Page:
The Haggadah defines a part of the “extents” that has no strict legal implications, a field concerning the biblical exegesis, the narrations, the moral teaching and the education to good behavior.
Thus the Talmud, in spite of its peculiar logics and organization, ends up including a significant part of the cultural heritage of ancient hebraism.

The relevance of the commentaries

It is virtually impossible to study such a complex text without the support of guidelines and commentaries. In the centuries following the writing of the Talmud, the students needed a Scholar to understand the text. From the early second millennium, the interpretative tradition started to be consolidated.
Remarkable is the work carried out by rabbi Shlomo Yitzchaki (Rashi of Troyes) at the end of the XI century, illustrating the text methodically, page after page. Rashi didn’t comment only a few parts, as the missing work was eventually completed by his nephew, rabbi Shmuel ben Meir (Rashbam). Since then, every single edition of the Talmud included the commentaries by Rashi.
After Rashi, the Schools where his descendants, relatives and pupils were teaching, committed to complete the text adding commentaries (Tosafot, lit “addition”). Today, his commentaries and analysis of the Tosafot are necessary when studying the Talmud. In addition to his work, each century has witnessed the writing of research and analysis of the Talmud.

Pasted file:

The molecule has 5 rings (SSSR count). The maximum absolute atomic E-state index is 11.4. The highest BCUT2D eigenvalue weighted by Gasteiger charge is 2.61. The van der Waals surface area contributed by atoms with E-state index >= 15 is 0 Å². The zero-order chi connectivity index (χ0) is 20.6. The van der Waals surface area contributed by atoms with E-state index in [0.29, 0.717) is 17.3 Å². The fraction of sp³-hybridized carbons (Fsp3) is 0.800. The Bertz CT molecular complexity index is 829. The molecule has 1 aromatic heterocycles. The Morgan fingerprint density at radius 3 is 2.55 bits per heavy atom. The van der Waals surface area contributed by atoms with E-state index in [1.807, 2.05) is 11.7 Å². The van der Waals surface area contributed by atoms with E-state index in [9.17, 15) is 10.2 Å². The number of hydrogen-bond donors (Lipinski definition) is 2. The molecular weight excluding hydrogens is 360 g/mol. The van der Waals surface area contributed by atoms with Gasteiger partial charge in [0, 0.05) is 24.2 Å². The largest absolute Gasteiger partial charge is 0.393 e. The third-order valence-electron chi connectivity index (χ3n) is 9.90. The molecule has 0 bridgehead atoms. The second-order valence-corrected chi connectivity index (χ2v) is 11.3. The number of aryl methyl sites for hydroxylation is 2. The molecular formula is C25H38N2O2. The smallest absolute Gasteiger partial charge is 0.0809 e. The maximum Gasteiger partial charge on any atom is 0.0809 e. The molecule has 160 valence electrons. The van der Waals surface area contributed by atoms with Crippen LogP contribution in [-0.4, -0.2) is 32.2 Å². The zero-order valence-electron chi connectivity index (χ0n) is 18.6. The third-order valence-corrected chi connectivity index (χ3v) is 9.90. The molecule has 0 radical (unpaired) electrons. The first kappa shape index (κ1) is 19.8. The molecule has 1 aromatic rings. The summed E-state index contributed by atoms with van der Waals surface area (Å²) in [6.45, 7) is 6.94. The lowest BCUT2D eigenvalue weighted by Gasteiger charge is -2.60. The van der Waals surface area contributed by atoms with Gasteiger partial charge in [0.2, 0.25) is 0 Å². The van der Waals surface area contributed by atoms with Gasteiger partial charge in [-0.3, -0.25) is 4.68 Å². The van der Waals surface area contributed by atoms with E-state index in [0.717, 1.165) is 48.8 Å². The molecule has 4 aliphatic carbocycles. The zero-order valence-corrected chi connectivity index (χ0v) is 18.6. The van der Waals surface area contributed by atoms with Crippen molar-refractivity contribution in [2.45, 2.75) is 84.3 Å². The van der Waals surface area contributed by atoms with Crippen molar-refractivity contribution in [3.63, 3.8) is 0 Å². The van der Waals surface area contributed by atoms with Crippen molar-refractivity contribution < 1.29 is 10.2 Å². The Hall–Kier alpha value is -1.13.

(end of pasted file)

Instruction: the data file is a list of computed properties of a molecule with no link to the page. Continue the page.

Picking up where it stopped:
The Talmud is not a rigid, “monolithic” work, but a vast collection of rabbinic speeches held by Scholars of different generations, who lived between approximately the III and V-VI century CE. It is the “recording” in writing of the discussions of academics debating the original meaning of the biblical instructions and how these could be actually applied to life.

In this outstanding work, written fifteen centuries ago, the discussion takes place by means of questions and answers, objections and attempts to debate and solve the complexity of life. However, the questions posed do not always receive fully satisfying answers; as much often, the answers prove to be less important than the questions posed. Certain discussions are left open for future clarification, postponed to the Messianic Age. Also, certain opinions debated in the Talmud eventually end up being rejected, because any objection raising a question has the potential ability to make the final decision more valuable and solid.

Genesis of the Talmud

In late Common Era second century, with the loss of Hebraic political independence and the consequent Jewish diaspora, the rabbinic sages (back then known as Tannaim) sensed the risk of loosing their heritage of traditions, built up for centuries, and decided to record in writings all they had collected, resulting in the Mishnah, the first central text of Hebraic tradition.